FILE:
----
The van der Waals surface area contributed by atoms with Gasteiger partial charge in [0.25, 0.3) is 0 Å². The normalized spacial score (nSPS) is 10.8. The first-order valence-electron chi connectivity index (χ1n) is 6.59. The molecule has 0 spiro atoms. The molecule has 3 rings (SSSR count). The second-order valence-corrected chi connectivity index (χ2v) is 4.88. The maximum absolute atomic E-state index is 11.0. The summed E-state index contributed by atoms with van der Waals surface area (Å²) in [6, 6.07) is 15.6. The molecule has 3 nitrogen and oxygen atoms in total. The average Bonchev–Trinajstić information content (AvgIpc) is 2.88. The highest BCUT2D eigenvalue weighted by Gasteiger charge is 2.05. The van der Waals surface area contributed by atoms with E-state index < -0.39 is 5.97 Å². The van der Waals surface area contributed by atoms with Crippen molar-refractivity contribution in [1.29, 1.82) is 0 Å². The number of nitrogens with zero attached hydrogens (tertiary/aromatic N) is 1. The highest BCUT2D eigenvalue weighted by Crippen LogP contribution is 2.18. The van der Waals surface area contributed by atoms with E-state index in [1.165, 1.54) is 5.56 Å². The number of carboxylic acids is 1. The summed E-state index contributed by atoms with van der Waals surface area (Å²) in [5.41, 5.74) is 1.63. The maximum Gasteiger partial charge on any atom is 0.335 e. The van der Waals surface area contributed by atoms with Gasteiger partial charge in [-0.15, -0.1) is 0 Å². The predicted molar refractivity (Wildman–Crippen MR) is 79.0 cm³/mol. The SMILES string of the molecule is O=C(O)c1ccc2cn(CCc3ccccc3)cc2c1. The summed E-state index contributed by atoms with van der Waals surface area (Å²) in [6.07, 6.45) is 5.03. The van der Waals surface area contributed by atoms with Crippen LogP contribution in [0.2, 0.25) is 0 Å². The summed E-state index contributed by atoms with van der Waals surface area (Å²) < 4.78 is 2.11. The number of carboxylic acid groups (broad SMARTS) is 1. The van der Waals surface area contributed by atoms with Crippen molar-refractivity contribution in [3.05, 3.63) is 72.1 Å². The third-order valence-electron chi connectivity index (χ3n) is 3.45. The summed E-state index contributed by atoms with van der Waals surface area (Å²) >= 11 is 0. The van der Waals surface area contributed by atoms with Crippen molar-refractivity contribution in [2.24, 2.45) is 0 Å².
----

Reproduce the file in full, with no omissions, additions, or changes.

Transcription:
The van der Waals surface area contributed by atoms with Gasteiger partial charge in [0.25, 0.3) is 0 Å². The normalized spacial score (nSPS) is 10.8. The first-order valence-electron chi connectivity index (χ1n) is 6.59. The molecule has 0 spiro atoms. The molecule has 3 rings (SSSR count). The second-order valence-corrected chi connectivity index (χ2v) is 4.88. The maximum absolute atomic E-state index is 11.0. The summed E-state index contributed by atoms with van der Waals surface area (Å²) in [6, 6.07) is 15.6. The molecule has 3 nitrogen and oxygen atoms in total. The average Bonchev–Trinajstić information content (AvgIpc) is 2.88. The highest BCUT2D eigenvalue weighted by Gasteiger charge is 2.05. The van der Waals surface area contributed by atoms with E-state index < -0.39 is 5.97 Å². The van der Waals surface area contributed by atoms with Crippen molar-refractivity contribution in [1.29, 1.82) is 0 Å². The number of nitrogens with zero attached hydrogens (tertiary/aromatic N) is 1. The highest BCUT2D eigenvalue weighted by Crippen LogP contribution is 2.18. The van der Waals surface area contributed by atoms with E-state index in [1.165, 1.54) is 5.56 Å². The number of carboxylic acids is 1. The summed E-state index contributed by atoms with van der Waals surface area (Å²) in [5.41, 5.74) is 1.63. The maximum Gasteiger partial charge on any atom is 0.335 e. The van der Waals surface area contributed by atoms with Gasteiger partial charge in [-0.15, -0.1) is 0 Å². The predicted molar refractivity (Wildman–Crippen MR) is 79.0 cm³/mol. The SMILES string of the molecule is O=C(O)c1ccc2cn(CCc3ccccc3)cc2c1. The summed E-state index contributed by atoms with van der Waals surface area (Å²) in [6.07, 6.45) is 5.03. The van der Waals surface area contributed by atoms with Crippen LogP contribution in [0.2, 0.25) is 0 Å². The summed E-state index contributed by atoms with van der Waals surface area (Å²) < 4.78 is 2.11. The number of carboxylic acid groups (broad SMARTS) is 1. The van der Waals surface area contributed by atoms with Crippen molar-refractivity contribution in [3.05, 3.63) is 72.1 Å². The third-order valence-electron chi connectivity index (χ3n) is 3.45. The summed E-state index contributed by atoms with van der Waals surface area (Å²) >= 11 is 0. The van der Waals surface area contributed by atoms with Crippen molar-refractivity contribution in [2.24, 2.45) is 0 Å².